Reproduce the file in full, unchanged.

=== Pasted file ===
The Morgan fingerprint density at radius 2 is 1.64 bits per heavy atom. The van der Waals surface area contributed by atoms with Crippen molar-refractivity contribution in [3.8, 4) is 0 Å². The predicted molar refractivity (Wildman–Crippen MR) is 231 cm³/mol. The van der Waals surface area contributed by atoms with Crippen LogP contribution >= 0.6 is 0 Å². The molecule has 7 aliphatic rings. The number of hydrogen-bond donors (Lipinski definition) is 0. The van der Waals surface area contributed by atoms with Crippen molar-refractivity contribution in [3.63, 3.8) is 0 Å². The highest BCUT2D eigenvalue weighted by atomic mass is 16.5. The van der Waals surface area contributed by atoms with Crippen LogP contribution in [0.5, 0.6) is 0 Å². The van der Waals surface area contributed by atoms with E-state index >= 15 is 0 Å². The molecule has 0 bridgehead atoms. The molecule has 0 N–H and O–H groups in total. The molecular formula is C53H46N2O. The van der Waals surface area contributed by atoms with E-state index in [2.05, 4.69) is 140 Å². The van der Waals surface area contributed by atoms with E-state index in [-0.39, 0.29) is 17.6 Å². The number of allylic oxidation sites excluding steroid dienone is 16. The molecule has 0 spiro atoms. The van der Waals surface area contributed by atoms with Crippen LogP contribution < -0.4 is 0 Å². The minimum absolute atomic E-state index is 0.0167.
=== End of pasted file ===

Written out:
The Morgan fingerprint density at radius 2 is 1.64 bits per heavy atom. The van der Waals surface area contributed by atoms with Crippen molar-refractivity contribution in [3.8, 4) is 0 Å². The predicted molar refractivity (Wildman–Crippen MR) is 231 cm³/mol. The van der Waals surface area contributed by atoms with Crippen LogP contribution >= 0.6 is 0 Å². The molecule has 7 aliphatic rings. The number of hydrogen-bond donors (Lipinski definition) is 0. The van der Waals surface area contributed by atoms with Crippen molar-refractivity contribution in [3.63, 3.8) is 0 Å². The highest BCUT2D eigenvalue weighted by atomic mass is 16.5. The van der Waals surface area contributed by atoms with Crippen LogP contribution in [0.5, 0.6) is 0 Å². The van der Waals surface area contributed by atoms with E-state index >= 15 is 0 Å². The molecule has 0 bridgehead atoms. The molecule has 0 N–H and O–H groups in total. The molecular formula is C53H46N2O. The van der Waals surface area contributed by atoms with E-state index in [2.05, 4.69) is 140 Å². The van der Waals surface area contributed by atoms with E-state index in [-0.39, 0.29) is 17.6 Å². The number of allylic oxidation sites excluding steroid dienone is 16. The molecule has 0 spiro atoms. The van der Waals surface area contributed by atoms with Crippen LogP contribution < -0.4 is 0 Å². The minimum absolute atomic E-state index is 0.0167.